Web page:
The concept of accounting and bookkeeping outsourced operations is not at all new. Businesses such as GE and others have been involved in this type of business for years. In most cases, up until just a few years ago in fact, only larger companies were heavily involved in offshore processing, and mainly handled these processes within offshore business groups and related business entities. Additionally, the platform and applications required to effectively facilitate the necessary collaborative environment were expensive and complex. Offshore outsourcing, in volume, was primarily a “big company” option.
The small-business market, unlike the mid- and enterprise markets, utilize the general services of public accountants in much greater volume and typically for more fundamental business services – such as business bookkeeping. Larger organizations typically employ accounting and bookkeeping departments and/or personnel, and rely on outside accounting professionals for higher-level work. Small businesses, however, outsource much more of the core bookkeeping and checkbook management functions to their public accountant. This creates a volume of fairly mechanical work – data entry, document management and filing, etc. – which can be burdensome and not terribly profitable for many practices. But this level of work is of significant value to the small business owner, and thus the value of outsourcing to the accounting professional is clear.
Then, small business applications went online
The real trigger for the SMB offshore outsourcing model was the introduction of accounting and business applications which were used by small businesses, but introduced in an Internet-based or online sort of technology model. Applications such as NetSuite (was NetLedger, then Oracle Small Business), Intacct, and QuickBooks for the Web were introduced to facilitate a closer and simpler working relationship between businesses and their team members, as well as their accountants. These web-based applications, however, offer differences in functionality and operation that many users were and still are not willing to adopt.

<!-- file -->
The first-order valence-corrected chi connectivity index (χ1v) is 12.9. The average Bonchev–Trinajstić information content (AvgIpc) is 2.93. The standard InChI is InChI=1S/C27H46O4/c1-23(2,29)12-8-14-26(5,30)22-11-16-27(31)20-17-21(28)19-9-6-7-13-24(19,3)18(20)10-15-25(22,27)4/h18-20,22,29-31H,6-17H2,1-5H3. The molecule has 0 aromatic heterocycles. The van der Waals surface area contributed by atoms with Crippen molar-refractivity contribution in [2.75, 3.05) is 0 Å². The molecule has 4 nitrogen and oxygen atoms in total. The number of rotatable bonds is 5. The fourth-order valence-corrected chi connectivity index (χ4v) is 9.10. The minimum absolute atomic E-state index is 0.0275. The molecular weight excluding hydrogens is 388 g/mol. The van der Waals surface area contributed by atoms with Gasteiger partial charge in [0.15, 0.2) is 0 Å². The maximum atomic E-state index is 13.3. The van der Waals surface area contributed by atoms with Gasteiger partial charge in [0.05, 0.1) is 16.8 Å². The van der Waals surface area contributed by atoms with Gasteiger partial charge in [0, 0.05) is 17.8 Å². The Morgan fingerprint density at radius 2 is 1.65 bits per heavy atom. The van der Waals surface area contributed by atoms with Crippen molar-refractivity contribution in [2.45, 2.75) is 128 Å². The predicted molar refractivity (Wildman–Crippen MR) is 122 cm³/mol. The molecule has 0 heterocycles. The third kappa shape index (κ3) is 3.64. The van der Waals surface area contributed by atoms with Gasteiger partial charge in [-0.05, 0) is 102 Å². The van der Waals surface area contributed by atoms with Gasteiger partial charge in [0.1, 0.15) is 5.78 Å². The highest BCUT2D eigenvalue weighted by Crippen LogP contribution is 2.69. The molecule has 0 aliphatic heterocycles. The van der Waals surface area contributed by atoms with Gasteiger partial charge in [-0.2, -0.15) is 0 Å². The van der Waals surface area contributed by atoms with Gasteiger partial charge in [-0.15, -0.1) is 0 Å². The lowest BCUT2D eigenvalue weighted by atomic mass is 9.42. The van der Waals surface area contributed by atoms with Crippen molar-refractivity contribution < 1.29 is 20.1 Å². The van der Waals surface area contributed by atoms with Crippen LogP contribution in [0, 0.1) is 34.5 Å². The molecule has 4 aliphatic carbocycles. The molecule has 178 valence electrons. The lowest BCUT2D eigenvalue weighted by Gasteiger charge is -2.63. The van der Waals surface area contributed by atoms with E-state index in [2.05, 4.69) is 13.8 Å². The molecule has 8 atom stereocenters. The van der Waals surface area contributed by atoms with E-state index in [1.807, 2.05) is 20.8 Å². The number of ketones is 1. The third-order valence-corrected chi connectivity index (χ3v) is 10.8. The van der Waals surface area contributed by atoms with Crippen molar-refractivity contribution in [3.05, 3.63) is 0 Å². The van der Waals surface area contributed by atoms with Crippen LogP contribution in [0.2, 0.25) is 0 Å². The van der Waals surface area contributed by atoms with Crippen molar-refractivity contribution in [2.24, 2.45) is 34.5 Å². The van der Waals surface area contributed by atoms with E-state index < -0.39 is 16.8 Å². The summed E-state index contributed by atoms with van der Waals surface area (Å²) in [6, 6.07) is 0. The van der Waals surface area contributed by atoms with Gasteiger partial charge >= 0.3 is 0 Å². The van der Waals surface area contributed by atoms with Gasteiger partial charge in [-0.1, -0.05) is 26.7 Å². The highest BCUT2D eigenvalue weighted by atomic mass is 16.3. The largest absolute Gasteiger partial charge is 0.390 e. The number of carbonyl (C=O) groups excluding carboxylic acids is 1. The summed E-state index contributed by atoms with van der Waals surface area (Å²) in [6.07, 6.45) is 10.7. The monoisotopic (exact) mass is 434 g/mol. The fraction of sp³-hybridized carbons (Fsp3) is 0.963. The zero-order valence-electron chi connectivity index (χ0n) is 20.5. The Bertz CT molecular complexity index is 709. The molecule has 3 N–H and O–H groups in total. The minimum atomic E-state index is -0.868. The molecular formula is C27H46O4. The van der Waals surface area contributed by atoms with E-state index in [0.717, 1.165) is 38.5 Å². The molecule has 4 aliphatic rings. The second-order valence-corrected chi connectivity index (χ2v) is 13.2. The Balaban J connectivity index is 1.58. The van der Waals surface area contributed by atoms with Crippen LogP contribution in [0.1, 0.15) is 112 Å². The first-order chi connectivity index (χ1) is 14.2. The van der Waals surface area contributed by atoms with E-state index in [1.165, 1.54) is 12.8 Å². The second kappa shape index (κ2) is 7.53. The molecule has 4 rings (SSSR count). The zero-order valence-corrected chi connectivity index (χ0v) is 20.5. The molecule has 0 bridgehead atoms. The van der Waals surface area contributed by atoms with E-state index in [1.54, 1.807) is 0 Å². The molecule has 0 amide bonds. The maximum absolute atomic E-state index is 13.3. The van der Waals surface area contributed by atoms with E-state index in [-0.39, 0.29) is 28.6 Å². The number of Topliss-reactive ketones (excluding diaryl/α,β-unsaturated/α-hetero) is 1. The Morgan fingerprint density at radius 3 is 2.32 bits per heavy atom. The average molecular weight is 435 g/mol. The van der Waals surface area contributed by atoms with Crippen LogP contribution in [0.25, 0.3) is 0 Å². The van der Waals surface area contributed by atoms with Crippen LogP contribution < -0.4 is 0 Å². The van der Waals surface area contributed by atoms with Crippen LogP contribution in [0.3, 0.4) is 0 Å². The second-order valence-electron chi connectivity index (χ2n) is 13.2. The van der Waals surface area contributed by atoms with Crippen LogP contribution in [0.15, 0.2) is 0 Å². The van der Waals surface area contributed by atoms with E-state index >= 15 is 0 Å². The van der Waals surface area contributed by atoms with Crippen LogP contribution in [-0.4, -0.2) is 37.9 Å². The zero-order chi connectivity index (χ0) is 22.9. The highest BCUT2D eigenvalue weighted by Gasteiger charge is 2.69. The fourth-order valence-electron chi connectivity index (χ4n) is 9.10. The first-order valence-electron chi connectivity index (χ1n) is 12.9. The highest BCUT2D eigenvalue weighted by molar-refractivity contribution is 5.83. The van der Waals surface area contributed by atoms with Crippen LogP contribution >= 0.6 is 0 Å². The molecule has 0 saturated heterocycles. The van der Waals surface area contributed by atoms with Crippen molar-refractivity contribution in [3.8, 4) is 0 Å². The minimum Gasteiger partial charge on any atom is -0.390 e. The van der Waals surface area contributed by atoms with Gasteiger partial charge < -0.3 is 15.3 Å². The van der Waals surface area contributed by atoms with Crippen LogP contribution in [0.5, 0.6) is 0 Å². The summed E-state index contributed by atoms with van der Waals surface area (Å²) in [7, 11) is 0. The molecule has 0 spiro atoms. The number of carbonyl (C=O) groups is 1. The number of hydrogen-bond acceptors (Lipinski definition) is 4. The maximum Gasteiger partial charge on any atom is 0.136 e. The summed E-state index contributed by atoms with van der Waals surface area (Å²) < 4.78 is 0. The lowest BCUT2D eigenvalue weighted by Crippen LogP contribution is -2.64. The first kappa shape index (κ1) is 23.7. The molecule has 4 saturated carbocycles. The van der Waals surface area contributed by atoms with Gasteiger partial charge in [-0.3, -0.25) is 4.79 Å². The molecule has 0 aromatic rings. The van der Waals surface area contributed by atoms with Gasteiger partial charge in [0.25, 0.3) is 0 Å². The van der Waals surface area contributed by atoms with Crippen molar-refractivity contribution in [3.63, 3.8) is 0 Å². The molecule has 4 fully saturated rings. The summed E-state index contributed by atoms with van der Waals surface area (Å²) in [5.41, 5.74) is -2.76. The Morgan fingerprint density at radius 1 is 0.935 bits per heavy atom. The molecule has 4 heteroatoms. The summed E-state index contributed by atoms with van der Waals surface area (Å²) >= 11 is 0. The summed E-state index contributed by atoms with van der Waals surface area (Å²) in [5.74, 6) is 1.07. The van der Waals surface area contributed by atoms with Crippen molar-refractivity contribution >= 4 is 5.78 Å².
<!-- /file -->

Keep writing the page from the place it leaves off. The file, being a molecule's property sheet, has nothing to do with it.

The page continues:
The creation of application hosting services for small business – namely, service which allows Intuit QuickBooks Pro to be affordably offered as an Internet-accessed application – became the magic bullet. The QuickBooks product line all but “owns” the small business market. Once the application was able to be utilized in an ASP technology model, the entirety of the SMB market became a potential food source for outsourced bookkeeping and business data processing companies.
Online accounting initial value statements
Early stages of marketing the “online accounting” model involved professional accountants selling bookkeeping services to small business, but offering a greater level of performance and cost-efficiency than the business could experience alone. The online technology model facilitates a closer and real-time working relationship between the accountant and the client, and results in better and higher quality information for the client. By using the online application model, accounting professionals are able to increase staff levels at reduced operating costs by allowing operators to work from home or other locations. Further, the elimination or reduction of time spent traveling to client sites, manipulating client data sets, and other similar activities helps to reduce the cost of delivering bookkeeping and accounting services to the client.
The benefits to be derived by the accounting professional were then leveraged by an entirely new set of start-up businesses… the offshore business process outsourcers (BPOs).